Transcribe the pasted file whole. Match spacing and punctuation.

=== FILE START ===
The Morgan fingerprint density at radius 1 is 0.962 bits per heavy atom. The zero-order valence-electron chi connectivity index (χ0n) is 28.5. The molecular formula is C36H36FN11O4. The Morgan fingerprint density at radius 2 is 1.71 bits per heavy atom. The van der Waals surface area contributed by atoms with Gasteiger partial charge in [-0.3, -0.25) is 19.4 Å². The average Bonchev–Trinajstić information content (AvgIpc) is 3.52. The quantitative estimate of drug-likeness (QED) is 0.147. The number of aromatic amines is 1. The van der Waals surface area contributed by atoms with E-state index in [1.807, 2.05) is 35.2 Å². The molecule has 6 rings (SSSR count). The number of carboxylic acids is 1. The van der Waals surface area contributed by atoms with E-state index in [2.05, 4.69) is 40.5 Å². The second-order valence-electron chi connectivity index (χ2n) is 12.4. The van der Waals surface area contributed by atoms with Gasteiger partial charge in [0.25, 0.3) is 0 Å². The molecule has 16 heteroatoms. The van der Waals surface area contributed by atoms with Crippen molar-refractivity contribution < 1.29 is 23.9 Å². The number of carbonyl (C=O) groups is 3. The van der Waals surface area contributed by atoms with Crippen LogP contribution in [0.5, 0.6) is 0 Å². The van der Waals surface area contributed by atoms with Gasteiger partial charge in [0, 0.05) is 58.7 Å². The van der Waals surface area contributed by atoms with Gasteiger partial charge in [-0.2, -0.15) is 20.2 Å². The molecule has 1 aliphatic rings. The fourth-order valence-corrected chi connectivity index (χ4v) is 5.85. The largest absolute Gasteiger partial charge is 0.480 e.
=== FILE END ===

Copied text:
The Morgan fingerprint density at radius 1 is 0.962 bits per heavy atom. The zero-order valence-electron chi connectivity index (χ0n) is 28.5. The molecular formula is C36H36FN11O4. The Morgan fingerprint density at radius 2 is 1.71 bits per heavy atom. The van der Waals surface area contributed by atoms with Gasteiger partial charge in [-0.3, -0.25) is 19.4 Å². The average Bonchev–Trinajstić information content (AvgIpc) is 3.52. The quantitative estimate of drug-likeness (QED) is 0.147. The number of aromatic amines is 1. The van der Waals surface area contributed by atoms with E-state index in [1.807, 2.05) is 35.2 Å². The molecule has 6 rings (SSSR count). The number of carboxylic acids is 1. The van der Waals surface area contributed by atoms with E-state index in [2.05, 4.69) is 40.5 Å². The second-order valence-electron chi connectivity index (χ2n) is 12.4. The van der Waals surface area contributed by atoms with Gasteiger partial charge in [0.25, 0.3) is 0 Å². The molecule has 16 heteroatoms. The van der Waals surface area contributed by atoms with Crippen molar-refractivity contribution < 1.29 is 23.9 Å². The number of carbonyl (C=O) groups is 3. The van der Waals surface area contributed by atoms with Crippen LogP contribution in [0.5, 0.6) is 0 Å². The van der Waals surface area contributed by atoms with Gasteiger partial charge in [0, 0.05) is 58.7 Å². The van der Waals surface area contributed by atoms with Gasteiger partial charge in [-0.2, -0.15) is 20.2 Å². The molecule has 1 aliphatic rings. The fourth-order valence-corrected chi connectivity index (χ4v) is 5.85. The largest absolute Gasteiger partial charge is 0.480 e.